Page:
How to Get Started With Math Morning Work

I receive emails and messages all the time about how I organize my math morning work routine and what it looks like at the beginning of the school year. Read on to learn how to get started with Math Morning Work.

Math task cards and manipulatives with text, "How To Get Started With Math Morning Work."

What is Math Morning Work?

For anyone not familiar with Math Morning Work, this is my soft-start entry program for my primary classroom.

My students use it during morning entry while I take attendance, meet with parents who show up at my door, solve problems that come in from the yard, and collect field trip forms, notices, or money.

It is also perfect for early finishers!

You can grab a blog-exclusive sample of these activities right here:

Image of task cards with text, "Click here to get 16 free math morning work activities."

Preparing Materials

I've printed all my task cards on heavy cardstock in color. Because these are printed once and reused again and again, printing in color is not a huge expense. (See this post for more tips on printing in color on a budget!)

After cutting, I laminate the cards and sort them by manipulative. Each card set has an image of the manipulative needed at the top of the cards, so they are simple for even young students to manage. Each set of cards is secured together using a binder clip.

Image of task cards fastened with binder clips.

I store each set in my manipulative bins, so they are ready to access anytime!

Photo of math manipulative storage bins.
The labels for these bins are available RIGHT HERE!

Getting Routines Started

At the beginning of the school year, I spend a lot of time in all subject areas establishing routines and expectations for what the work time should "Look Like" and "Sound Like." The expectations I have for my students while they work on these tasks are no different from those I have during our Daily 5 or Guided Math time. We create anchor charts for these, and because of a lack of wall space for this extra anchor chart, I relate Math Morning Work activities to these expectations.

Image of math centers expectations anchor chart with list of expectations for student and teacher.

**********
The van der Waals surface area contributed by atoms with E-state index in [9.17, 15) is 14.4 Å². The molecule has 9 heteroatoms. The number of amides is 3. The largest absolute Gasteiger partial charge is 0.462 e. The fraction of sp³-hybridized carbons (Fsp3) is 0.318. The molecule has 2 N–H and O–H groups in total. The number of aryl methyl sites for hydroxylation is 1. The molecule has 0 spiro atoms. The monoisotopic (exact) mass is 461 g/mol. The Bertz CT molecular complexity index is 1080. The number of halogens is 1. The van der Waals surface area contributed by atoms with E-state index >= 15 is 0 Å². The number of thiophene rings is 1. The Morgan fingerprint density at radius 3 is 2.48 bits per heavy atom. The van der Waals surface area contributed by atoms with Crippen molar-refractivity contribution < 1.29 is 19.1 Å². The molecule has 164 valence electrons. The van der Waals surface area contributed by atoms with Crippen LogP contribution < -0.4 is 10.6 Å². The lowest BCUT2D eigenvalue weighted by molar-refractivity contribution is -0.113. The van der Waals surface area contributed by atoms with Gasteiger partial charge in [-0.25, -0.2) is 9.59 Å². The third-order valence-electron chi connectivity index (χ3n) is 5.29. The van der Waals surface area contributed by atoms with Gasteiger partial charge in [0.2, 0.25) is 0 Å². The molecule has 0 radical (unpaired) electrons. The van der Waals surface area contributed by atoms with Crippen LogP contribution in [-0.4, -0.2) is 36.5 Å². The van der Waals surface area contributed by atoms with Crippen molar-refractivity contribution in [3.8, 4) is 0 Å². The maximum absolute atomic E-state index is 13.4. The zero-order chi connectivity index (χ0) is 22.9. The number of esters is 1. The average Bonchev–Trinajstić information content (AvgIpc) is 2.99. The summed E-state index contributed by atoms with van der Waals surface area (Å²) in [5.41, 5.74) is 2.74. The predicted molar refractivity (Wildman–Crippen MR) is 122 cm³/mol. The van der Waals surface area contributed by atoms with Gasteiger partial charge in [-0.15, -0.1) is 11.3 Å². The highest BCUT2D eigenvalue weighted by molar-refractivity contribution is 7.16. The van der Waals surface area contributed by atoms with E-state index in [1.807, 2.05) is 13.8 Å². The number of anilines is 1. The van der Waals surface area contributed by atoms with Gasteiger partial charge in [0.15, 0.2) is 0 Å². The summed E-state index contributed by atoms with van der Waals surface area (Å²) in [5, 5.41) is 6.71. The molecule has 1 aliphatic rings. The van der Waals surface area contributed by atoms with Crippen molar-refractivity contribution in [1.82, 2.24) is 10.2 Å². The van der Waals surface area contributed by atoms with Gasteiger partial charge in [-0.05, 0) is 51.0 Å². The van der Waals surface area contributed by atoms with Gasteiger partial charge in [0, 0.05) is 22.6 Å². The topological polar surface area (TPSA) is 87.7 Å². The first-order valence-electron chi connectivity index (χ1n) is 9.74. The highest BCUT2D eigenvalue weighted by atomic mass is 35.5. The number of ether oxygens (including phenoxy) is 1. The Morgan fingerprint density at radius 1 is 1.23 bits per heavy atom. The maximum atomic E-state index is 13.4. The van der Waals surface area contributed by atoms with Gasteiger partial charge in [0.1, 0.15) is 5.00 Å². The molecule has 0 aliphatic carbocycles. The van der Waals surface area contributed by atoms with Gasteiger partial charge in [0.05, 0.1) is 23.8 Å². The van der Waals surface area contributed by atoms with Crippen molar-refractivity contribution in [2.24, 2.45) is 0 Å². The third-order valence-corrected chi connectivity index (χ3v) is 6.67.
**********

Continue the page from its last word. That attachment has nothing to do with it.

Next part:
On the first day that we use the bins, I choose one for each of my table groups. Before the students get started, I make it clear that I expect them to:

  • Be working on the tasks on the cards, not just playing.
  • Not bother others.
  • Work quietly.
  • Be responsible with the tools and return them neatly and carefully.

Each day for a week or two, I choose the bin for each table group, rotating them so that the students get to try out each of them. I make sure that I am available on these days to answer any questions the students have about the tasks, can redirect anyone not using them appropriately, and provide lots of praise for the students who are working well.

Photo of students working with math task cards and colorful beads.

Once my students have shown me that they can use these task cards appropriately without my direct supervision, I allow them some freedom to choose which bin they'd like to work with each day. They access the bins on a first-come-first-served basis, and the students may work anywhere in the room that they are comfortable, in groups of up to 3 or 4, depending on the noise level and activities involved. 

The power of choice is HUGE!!

That's it! These Math Morning Work task cards are a top-selling resource in my TPT store, and I've had teachers from around the world reach out to tell me how much they love using them! Take a look at some of the feedback I've received:

Barbi says, "This is a wonderful resource! I use these in our morning tubs. It keeps my students engaged while I work on attendance and folders. I love that there is also an editable file which makes it great for many types of activities! Thank you for creating and sharing this resource!"

Rita says, "These task cards are beautiful! They address each strand in mathematics with a range of challenges to support all learners. I love that I already have all the resources in my classroom, and I can count on the students to remain engaged in their work. They are great for morning math work, or for early finishers." 

 A buyer says, "My second graders *love* these, and unpack quickly in the morning to get first choice of the math baskets for their table. I love having a template that I can edit and differentiate!"

I'd love to hear what you think of these after trying them out in your classroom! Leave me a message below or contact me here to share your experiences! Follow my TPT store here!

Are you ready to skip the hours of prep and grab these ready-to-go task cards for your classroom now? Great choice! You can get started with Math Morning Work today right here:

Image of Math Morning Work task cards

If you're looking to add some additional activities to your morning routine, you might be interested in the things I've shared in this blog post:

Image of math task cards with text, "Fun Ways To Start The School Day."

If you have enjoyed this post, please share it with friends and colleagues on Facebook or pin it on Pinterest:

Math task cards and manipulatives with text, "How To Get Started With Math Morning Work."


  1. Do you have these math task cards for grade one as well?

    1. Hi Kirsten,

      I created these for my Grade 2/3 class, but they aren't graded activities. They are great for Grade 1. Any text that you find challenging for your younger students can be edited!

      Thanks for stopping by!



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